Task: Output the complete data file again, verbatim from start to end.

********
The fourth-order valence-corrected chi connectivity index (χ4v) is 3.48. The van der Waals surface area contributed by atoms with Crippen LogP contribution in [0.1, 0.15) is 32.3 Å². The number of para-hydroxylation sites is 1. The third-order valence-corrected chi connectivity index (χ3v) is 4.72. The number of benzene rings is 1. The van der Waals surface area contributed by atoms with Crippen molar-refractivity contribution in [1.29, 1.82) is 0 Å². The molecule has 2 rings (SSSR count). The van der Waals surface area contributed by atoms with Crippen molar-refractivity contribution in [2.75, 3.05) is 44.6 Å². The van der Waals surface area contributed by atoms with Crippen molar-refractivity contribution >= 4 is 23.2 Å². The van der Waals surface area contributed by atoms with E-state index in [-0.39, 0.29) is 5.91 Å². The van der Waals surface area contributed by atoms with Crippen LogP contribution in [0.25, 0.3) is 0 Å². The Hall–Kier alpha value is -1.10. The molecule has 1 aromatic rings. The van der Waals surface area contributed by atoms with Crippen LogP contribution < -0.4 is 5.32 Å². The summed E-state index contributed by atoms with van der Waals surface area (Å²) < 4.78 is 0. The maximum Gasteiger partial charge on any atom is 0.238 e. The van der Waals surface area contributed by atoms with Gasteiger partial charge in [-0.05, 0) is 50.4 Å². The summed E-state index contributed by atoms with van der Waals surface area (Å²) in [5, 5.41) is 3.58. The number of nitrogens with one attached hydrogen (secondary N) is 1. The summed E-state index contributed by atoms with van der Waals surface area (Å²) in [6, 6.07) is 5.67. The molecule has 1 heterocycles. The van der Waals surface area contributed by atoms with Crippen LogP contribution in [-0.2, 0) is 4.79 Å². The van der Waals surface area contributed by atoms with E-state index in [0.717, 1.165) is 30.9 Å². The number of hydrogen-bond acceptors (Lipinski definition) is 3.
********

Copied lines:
The fourth-order valence-corrected chi connectivity index (χ4v) is 3.48. The van der Waals surface area contributed by atoms with Crippen LogP contribution in [0.1, 0.15) is 32.3 Å². The number of para-hydroxylation sites is 1. The third-order valence-corrected chi connectivity index (χ3v) is 4.72. The number of benzene rings is 1. The van der Waals surface area contributed by atoms with Crippen molar-refractivity contribution in [1.29, 1.82) is 0 Å². The molecule has 2 rings (SSSR count). The van der Waals surface area contributed by atoms with Crippen molar-refractivity contribution in [2.75, 3.05) is 44.6 Å². The van der Waals surface area contributed by atoms with Crippen molar-refractivity contribution >= 4 is 23.2 Å². The van der Waals surface area contributed by atoms with E-state index in [-0.39, 0.29) is 5.91 Å². The van der Waals surface area contributed by atoms with Crippen LogP contribution in [0.25, 0.3) is 0 Å². The Hall–Kier alpha value is -1.10. The molecule has 1 aromatic rings. The van der Waals surface area contributed by atoms with Crippen LogP contribution < -0.4 is 5.32 Å². The summed E-state index contributed by atoms with van der Waals surface area (Å²) < 4.78 is 0. The maximum Gasteiger partial charge on any atom is 0.238 e. The van der Waals surface area contributed by atoms with Gasteiger partial charge in [-0.05, 0) is 50.4 Å². The summed E-state index contributed by atoms with van der Waals surface area (Å²) in [5, 5.41) is 3.58. The number of nitrogens with one attached hydrogen (secondary N) is 1. The summed E-state index contributed by atoms with van der Waals surface area (Å²) in [6, 6.07) is 5.67. The molecule has 1 heterocycles. The van der Waals surface area contributed by atoms with Crippen LogP contribution in [-0.2, 0) is 4.79 Å². The van der Waals surface area contributed by atoms with E-state index in [0.717, 1.165) is 30.9 Å². The number of hydrogen-bond acceptors (Lipinski definition) is 3.